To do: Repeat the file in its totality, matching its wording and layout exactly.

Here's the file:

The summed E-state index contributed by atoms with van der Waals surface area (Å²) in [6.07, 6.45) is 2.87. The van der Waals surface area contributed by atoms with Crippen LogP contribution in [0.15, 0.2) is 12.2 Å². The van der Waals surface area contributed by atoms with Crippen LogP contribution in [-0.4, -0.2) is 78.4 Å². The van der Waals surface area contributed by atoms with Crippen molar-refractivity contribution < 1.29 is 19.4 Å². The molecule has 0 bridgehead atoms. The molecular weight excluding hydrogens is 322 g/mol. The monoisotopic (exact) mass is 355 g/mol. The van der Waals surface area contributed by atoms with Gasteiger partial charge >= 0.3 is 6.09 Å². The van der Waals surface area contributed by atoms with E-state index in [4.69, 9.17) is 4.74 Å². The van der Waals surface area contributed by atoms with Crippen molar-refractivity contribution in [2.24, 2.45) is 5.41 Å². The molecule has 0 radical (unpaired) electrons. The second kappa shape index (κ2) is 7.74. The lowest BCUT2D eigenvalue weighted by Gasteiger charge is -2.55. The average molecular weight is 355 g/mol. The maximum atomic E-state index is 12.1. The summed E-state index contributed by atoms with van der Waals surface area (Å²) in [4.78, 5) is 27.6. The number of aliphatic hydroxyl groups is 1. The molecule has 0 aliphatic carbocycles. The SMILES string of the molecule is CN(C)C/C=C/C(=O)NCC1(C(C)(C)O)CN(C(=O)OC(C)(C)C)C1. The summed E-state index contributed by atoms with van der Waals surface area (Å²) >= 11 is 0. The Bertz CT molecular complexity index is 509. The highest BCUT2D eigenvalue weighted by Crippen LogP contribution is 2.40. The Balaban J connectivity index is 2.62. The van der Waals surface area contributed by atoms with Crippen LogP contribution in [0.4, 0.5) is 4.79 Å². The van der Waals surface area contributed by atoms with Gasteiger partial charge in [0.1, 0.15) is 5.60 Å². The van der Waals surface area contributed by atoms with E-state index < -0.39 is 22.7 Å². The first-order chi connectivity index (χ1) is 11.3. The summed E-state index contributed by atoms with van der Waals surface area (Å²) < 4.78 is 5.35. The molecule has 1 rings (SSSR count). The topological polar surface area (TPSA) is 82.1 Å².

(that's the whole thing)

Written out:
The summed E-state index contributed by atoms with van der Waals surface area (Å²) in [6.07, 6.45) is 2.87. The van der Waals surface area contributed by atoms with Crippen LogP contribution in [0.15, 0.2) is 12.2 Å². The van der Waals surface area contributed by atoms with Crippen LogP contribution in [-0.4, -0.2) is 78.4 Å². The van der Waals surface area contributed by atoms with Crippen molar-refractivity contribution < 1.29 is 19.4 Å². The molecule has 0 bridgehead atoms. The molecular weight excluding hydrogens is 322 g/mol. The monoisotopic (exact) mass is 355 g/mol. The van der Waals surface area contributed by atoms with Gasteiger partial charge >= 0.3 is 6.09 Å². The van der Waals surface area contributed by atoms with E-state index in [4.69, 9.17) is 4.74 Å². The van der Waals surface area contributed by atoms with Crippen molar-refractivity contribution in [2.24, 2.45) is 5.41 Å². The molecule has 0 radical (unpaired) electrons. The second kappa shape index (κ2) is 7.74. The lowest BCUT2D eigenvalue weighted by Gasteiger charge is -2.55. The average molecular weight is 355 g/mol. The maximum atomic E-state index is 12.1. The summed E-state index contributed by atoms with van der Waals surface area (Å²) in [4.78, 5) is 27.6. The number of aliphatic hydroxyl groups is 1. The molecule has 0 aliphatic carbocycles. The SMILES string of the molecule is CN(C)C/C=C/C(=O)NCC1(C(C)(C)O)CN(C(=O)OC(C)(C)C)C1. The summed E-state index contributed by atoms with van der Waals surface area (Å²) >= 11 is 0. The Bertz CT molecular complexity index is 509. The highest BCUT2D eigenvalue weighted by Crippen LogP contribution is 2.40. The Balaban J connectivity index is 2.62. The van der Waals surface area contributed by atoms with Crippen LogP contribution in [0.4, 0.5) is 4.79 Å². The van der Waals surface area contributed by atoms with Gasteiger partial charge in [0.1, 0.15) is 5.60 Å². The van der Waals surface area contributed by atoms with E-state index < -0.39 is 22.7 Å². The first-order chi connectivity index (χ1) is 11.3. The summed E-state index contributed by atoms with van der Waals surface area (Å²) < 4.78 is 5.35. The molecule has 1 rings (SSSR count). The topological polar surface area (TPSA) is 82.1 Å².